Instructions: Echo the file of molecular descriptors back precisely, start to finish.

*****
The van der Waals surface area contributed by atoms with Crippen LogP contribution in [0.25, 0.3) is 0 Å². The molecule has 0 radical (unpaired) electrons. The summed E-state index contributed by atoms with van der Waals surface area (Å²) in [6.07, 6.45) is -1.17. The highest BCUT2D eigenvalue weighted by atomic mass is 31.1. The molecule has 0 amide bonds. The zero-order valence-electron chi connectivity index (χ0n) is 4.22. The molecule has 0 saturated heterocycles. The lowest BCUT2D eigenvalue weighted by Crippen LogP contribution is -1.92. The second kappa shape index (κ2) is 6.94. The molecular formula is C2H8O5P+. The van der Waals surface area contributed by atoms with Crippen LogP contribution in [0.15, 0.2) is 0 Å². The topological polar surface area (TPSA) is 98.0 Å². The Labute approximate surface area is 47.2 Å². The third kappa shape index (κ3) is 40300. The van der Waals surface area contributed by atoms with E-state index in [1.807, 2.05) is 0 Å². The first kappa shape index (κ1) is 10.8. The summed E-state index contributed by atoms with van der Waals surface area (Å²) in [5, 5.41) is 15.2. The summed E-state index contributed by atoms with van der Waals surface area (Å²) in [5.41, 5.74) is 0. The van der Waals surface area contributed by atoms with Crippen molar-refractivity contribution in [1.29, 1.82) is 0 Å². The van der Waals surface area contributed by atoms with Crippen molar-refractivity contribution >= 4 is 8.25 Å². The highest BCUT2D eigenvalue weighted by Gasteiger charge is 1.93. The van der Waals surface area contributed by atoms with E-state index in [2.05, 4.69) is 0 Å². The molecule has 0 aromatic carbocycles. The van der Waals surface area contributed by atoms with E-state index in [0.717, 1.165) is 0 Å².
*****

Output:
The van der Waals surface area contributed by atoms with Crippen LogP contribution in [0.25, 0.3) is 0 Å². The molecule has 0 radical (unpaired) electrons. The summed E-state index contributed by atoms with van der Waals surface area (Å²) in [6.07, 6.45) is -1.17. The highest BCUT2D eigenvalue weighted by atomic mass is 31.1. The molecule has 0 amide bonds. The zero-order valence-electron chi connectivity index (χ0n) is 4.22. The molecule has 0 saturated heterocycles. The lowest BCUT2D eigenvalue weighted by Crippen LogP contribution is -1.92. The second kappa shape index (κ2) is 6.94. The molecular formula is C2H8O5P+. The van der Waals surface area contributed by atoms with Crippen LogP contribution in [0.15, 0.2) is 0 Å². The topological polar surface area (TPSA) is 98.0 Å². The Labute approximate surface area is 47.2 Å². The third kappa shape index (κ3) is 40300. The van der Waals surface area contributed by atoms with E-state index in [1.807, 2.05) is 0 Å². The first kappa shape index (κ1) is 10.8. The summed E-state index contributed by atoms with van der Waals surface area (Å²) in [5, 5.41) is 15.2. The summed E-state index contributed by atoms with van der Waals surface area (Å²) in [5.41, 5.74) is 0. The van der Waals surface area contributed by atoms with Crippen molar-refractivity contribution in [1.29, 1.82) is 0 Å². The van der Waals surface area contributed by atoms with Crippen molar-refractivity contribution >= 4 is 8.25 Å². The highest BCUT2D eigenvalue weighted by Gasteiger charge is 1.93. The van der Waals surface area contributed by atoms with E-state index in [2.05, 4.69) is 0 Å². The molecule has 0 aromatic carbocycles. The van der Waals surface area contributed by atoms with E-state index in [0.717, 1.165) is 0 Å².